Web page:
If there is any justice to come from this pandemic, it will be that our “expert“ culture – the browbeating, anti-scientific version of it that has appropriated the notion of “science“ among so much of our “elites“ – will take a crippling kick to the delicates.
Because they certainly deserve the opprobrium:
The simple, elite explanation for all our problems during the pandemic has been that the public failed to trust the experts and didn’t “follow the science.” This, they argue, is the result of tolerating too much skepticism, which is an ordinary feature of scientific debate. Instead, elites have openly embraced the notion that the public is better served by exaggeration, downplaying uncertainty, or even deception (such as in official estimates of herd immunity).
This disdain for healthy skepticism, a normal part of functioning science and democracy, is corrosive to public trust and impedes the accumulation of knowledge. A climate of overconfidence makes it both more likely that we will adopt bad policy and harder to fix our missteps. Reversals of conventional wisdom are, for better or worse, inevitable in science. We have had many reversals of official positions on COVID-19—from the usefulness of masksto which medications work to guidance about school openings—and will likely see more as evidence continues to come in. The problem is that our current climate locks us into polarized mindsets, which makes it harder to recategorize “misinformation” that winds up being correct.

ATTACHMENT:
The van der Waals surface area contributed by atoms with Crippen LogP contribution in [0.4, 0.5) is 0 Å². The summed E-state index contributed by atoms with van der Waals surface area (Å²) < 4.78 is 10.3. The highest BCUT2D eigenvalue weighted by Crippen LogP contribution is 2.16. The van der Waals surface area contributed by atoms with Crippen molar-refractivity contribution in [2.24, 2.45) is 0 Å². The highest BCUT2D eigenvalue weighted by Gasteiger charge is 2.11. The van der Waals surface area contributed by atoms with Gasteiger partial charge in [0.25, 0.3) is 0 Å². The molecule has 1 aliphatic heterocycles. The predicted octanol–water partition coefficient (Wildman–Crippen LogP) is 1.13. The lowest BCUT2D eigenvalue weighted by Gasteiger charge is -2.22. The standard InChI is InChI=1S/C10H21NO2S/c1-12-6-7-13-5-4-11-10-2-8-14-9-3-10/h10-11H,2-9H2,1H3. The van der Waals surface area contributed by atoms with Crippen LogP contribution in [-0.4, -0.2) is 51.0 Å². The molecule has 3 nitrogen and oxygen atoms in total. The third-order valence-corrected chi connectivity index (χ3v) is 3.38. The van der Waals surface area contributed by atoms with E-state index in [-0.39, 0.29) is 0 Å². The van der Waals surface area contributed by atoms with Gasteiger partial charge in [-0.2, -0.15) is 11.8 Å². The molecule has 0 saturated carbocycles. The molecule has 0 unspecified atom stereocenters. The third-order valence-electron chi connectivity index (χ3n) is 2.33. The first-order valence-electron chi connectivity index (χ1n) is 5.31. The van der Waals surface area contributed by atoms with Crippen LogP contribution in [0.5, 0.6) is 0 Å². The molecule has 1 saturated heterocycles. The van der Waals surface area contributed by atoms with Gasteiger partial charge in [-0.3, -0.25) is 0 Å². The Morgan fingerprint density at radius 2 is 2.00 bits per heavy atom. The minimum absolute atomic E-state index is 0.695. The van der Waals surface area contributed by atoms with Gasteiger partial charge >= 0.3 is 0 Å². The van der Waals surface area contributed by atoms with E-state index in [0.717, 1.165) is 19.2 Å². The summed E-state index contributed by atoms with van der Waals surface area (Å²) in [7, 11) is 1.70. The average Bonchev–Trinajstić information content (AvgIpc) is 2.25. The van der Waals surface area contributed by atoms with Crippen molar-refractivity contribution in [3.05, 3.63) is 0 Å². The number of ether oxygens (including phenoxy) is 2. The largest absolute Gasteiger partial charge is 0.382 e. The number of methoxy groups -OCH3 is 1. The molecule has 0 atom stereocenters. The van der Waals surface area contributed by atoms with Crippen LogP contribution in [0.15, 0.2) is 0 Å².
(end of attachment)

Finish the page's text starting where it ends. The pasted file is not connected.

Among the major victims have been, of course, children – who’s mental health is taking it got shot in the past year.
As it may have all been for nothing:
By June 2020, the evidence was fairly clear on one unusual, but fortunate, aspect of COVID-19 when compared to many other respiratory diseases: It was orders of magnitude less dangerous to children. That’s why even the American Academy of Pediatrics, usually known for its caution, came out in favor of in-person learning in June. Thus, there were two main risks left to consider in reopening schools: the effect on teachers, and the effect on community spread. (On both, evidence was already mounting that schools were not especially risky.) On the flip side, there were risks to consider of children not being in school—their education, mental health, and so forth—which in many cases were drowned out by exaggerated, politically driven coverage of the direct risks of the virus for children.
The entire article is very much worth a read – and worth passing around.